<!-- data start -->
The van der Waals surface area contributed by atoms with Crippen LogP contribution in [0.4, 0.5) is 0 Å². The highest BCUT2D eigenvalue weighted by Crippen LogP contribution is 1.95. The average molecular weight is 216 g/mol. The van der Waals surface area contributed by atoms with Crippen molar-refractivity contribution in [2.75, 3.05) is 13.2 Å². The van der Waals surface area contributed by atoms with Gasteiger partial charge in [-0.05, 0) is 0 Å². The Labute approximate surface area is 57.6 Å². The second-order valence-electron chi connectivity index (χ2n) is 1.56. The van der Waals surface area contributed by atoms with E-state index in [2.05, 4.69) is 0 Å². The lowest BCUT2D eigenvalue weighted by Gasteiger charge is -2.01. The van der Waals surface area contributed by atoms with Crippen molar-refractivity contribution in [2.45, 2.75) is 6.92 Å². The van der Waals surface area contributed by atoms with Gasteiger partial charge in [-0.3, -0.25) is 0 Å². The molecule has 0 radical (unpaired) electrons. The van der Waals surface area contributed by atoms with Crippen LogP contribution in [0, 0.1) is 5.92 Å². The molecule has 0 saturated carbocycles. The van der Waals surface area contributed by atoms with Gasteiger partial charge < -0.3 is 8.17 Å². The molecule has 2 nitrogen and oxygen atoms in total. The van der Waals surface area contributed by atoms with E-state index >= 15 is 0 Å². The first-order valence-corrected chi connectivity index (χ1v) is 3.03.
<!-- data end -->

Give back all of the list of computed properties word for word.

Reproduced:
The van der Waals surface area contributed by atoms with Crippen LogP contribution in [0.4, 0.5) is 0 Å². The highest BCUT2D eigenvalue weighted by Crippen LogP contribution is 1.95. The average molecular weight is 216 g/mol. The van der Waals surface area contributed by atoms with Crippen molar-refractivity contribution in [2.75, 3.05) is 13.2 Å². The van der Waals surface area contributed by atoms with Gasteiger partial charge in [-0.05, 0) is 0 Å². The Labute approximate surface area is 57.6 Å². The second-order valence-electron chi connectivity index (χ2n) is 1.56. The van der Waals surface area contributed by atoms with E-state index in [2.05, 4.69) is 0 Å². The lowest BCUT2D eigenvalue weighted by Gasteiger charge is -2.01. The van der Waals surface area contributed by atoms with Crippen molar-refractivity contribution in [2.45, 2.75) is 6.92 Å². The van der Waals surface area contributed by atoms with Gasteiger partial charge in [-0.3, -0.25) is 0 Å². The molecule has 0 radical (unpaired) electrons. The van der Waals surface area contributed by atoms with Crippen LogP contribution in [0, 0.1) is 5.92 Å². The molecule has 0 saturated carbocycles. The van der Waals surface area contributed by atoms with Gasteiger partial charge < -0.3 is 8.17 Å². The molecule has 2 nitrogen and oxygen atoms in total. The van der Waals surface area contributed by atoms with E-state index >= 15 is 0 Å². The first-order valence-corrected chi connectivity index (χ1v) is 3.03.